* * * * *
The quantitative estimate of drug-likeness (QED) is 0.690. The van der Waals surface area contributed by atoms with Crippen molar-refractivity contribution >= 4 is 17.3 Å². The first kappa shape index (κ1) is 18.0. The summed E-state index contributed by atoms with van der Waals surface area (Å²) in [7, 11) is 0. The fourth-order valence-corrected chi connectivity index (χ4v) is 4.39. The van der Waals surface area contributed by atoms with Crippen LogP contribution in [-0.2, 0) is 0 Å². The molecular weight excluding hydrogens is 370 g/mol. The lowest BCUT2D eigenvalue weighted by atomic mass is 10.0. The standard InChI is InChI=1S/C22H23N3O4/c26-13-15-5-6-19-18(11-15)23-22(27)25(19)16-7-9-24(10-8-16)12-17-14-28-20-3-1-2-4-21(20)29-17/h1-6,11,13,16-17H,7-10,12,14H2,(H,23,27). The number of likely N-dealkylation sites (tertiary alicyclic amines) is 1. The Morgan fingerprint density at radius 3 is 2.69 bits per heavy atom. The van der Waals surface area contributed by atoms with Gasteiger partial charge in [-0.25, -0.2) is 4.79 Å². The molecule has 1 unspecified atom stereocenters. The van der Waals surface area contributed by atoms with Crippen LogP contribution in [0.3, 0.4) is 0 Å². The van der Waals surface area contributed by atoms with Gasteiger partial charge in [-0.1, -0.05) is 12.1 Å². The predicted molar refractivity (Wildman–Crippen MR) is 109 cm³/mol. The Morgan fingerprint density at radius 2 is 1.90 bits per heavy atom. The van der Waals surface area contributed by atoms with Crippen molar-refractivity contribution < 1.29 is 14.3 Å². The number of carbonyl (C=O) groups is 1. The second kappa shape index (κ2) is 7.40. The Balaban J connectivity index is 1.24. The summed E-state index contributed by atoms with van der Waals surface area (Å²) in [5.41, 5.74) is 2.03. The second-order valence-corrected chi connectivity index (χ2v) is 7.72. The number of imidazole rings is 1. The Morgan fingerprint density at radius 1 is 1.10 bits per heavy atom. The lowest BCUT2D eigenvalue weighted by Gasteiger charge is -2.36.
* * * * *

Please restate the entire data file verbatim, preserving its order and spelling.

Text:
The quantitative estimate of drug-likeness (QED) is 0.690. The van der Waals surface area contributed by atoms with Crippen molar-refractivity contribution >= 4 is 17.3 Å². The first kappa shape index (κ1) is 18.0. The summed E-state index contributed by atoms with van der Waals surface area (Å²) in [7, 11) is 0. The fourth-order valence-corrected chi connectivity index (χ4v) is 4.39. The van der Waals surface area contributed by atoms with Crippen LogP contribution in [-0.2, 0) is 0 Å². The molecular weight excluding hydrogens is 370 g/mol. The lowest BCUT2D eigenvalue weighted by atomic mass is 10.0. The standard InChI is InChI=1S/C22H23N3O4/c26-13-15-5-6-19-18(11-15)23-22(27)25(19)16-7-9-24(10-8-16)12-17-14-28-20-3-1-2-4-21(20)29-17/h1-6,11,13,16-17H,7-10,12,14H2,(H,23,27). The number of likely N-dealkylation sites (tertiary alicyclic amines) is 1. The Morgan fingerprint density at radius 3 is 2.69 bits per heavy atom. The van der Waals surface area contributed by atoms with Gasteiger partial charge in [-0.25, -0.2) is 4.79 Å². The molecule has 1 unspecified atom stereocenters. The van der Waals surface area contributed by atoms with Crippen LogP contribution in [0.3, 0.4) is 0 Å². The van der Waals surface area contributed by atoms with Gasteiger partial charge in [-0.1, -0.05) is 12.1 Å². The predicted molar refractivity (Wildman–Crippen MR) is 109 cm³/mol. The Morgan fingerprint density at radius 2 is 1.90 bits per heavy atom. The van der Waals surface area contributed by atoms with Crippen molar-refractivity contribution < 1.29 is 14.3 Å². The number of carbonyl (C=O) groups is 1. The second kappa shape index (κ2) is 7.40. The Balaban J connectivity index is 1.24. The summed E-state index contributed by atoms with van der Waals surface area (Å²) in [5.41, 5.74) is 2.03. The second-order valence-corrected chi connectivity index (χ2v) is 7.72. The number of imidazole rings is 1. The Morgan fingerprint density at radius 1 is 1.10 bits per heavy atom. The lowest BCUT2D eigenvalue weighted by Gasteiger charge is -2.36.